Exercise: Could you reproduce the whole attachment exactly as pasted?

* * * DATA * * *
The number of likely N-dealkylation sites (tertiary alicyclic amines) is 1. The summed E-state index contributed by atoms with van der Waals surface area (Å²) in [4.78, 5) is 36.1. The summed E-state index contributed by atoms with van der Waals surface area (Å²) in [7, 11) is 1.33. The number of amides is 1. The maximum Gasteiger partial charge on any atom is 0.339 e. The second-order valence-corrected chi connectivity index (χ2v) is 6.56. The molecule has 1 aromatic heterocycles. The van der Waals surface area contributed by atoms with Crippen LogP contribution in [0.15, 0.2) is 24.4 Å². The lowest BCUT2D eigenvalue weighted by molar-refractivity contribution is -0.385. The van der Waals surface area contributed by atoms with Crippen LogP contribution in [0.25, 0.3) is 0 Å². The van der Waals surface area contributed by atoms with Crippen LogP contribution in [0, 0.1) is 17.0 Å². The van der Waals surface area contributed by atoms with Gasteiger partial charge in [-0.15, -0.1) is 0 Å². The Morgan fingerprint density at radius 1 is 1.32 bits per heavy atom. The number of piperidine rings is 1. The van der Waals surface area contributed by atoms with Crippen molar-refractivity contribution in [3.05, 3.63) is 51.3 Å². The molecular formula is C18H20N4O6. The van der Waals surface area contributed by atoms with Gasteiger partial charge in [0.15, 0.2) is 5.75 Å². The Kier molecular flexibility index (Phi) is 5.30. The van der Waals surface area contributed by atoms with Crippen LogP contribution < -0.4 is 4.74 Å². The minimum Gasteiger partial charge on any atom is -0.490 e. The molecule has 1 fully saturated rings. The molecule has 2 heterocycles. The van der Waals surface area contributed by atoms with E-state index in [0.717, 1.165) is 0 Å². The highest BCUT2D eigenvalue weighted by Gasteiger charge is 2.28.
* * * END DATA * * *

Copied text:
The number of likely N-dealkylation sites (tertiary alicyclic amines) is 1. The summed E-state index contributed by atoms with van der Waals surface area (Å²) in [4.78, 5) is 36.1. The summed E-state index contributed by atoms with van der Waals surface area (Å²) in [7, 11) is 1.33. The number of amides is 1. The maximum Gasteiger partial charge on any atom is 0.339 e. The second-order valence-corrected chi connectivity index (χ2v) is 6.56. The molecule has 1 aromatic heterocycles. The van der Waals surface area contributed by atoms with Crippen LogP contribution in [0.15, 0.2) is 24.4 Å². The lowest BCUT2D eigenvalue weighted by molar-refractivity contribution is -0.385. The van der Waals surface area contributed by atoms with Crippen LogP contribution in [0.25, 0.3) is 0 Å². The van der Waals surface area contributed by atoms with Crippen LogP contribution in [0, 0.1) is 17.0 Å². The van der Waals surface area contributed by atoms with Gasteiger partial charge in [-0.15, -0.1) is 0 Å². The Morgan fingerprint density at radius 1 is 1.32 bits per heavy atom. The number of piperidine rings is 1. The van der Waals surface area contributed by atoms with Crippen molar-refractivity contribution in [3.05, 3.63) is 51.3 Å². The molecular formula is C18H20N4O6. The van der Waals surface area contributed by atoms with Gasteiger partial charge in [0.15, 0.2) is 5.75 Å². The Kier molecular flexibility index (Phi) is 5.30. The van der Waals surface area contributed by atoms with Crippen LogP contribution < -0.4 is 4.74 Å². The minimum Gasteiger partial charge on any atom is -0.490 e. The molecule has 1 fully saturated rings. The molecule has 2 heterocycles. The van der Waals surface area contributed by atoms with E-state index in [0.717, 1.165) is 0 Å². The highest BCUT2D eigenvalue weighted by Gasteiger charge is 2.28.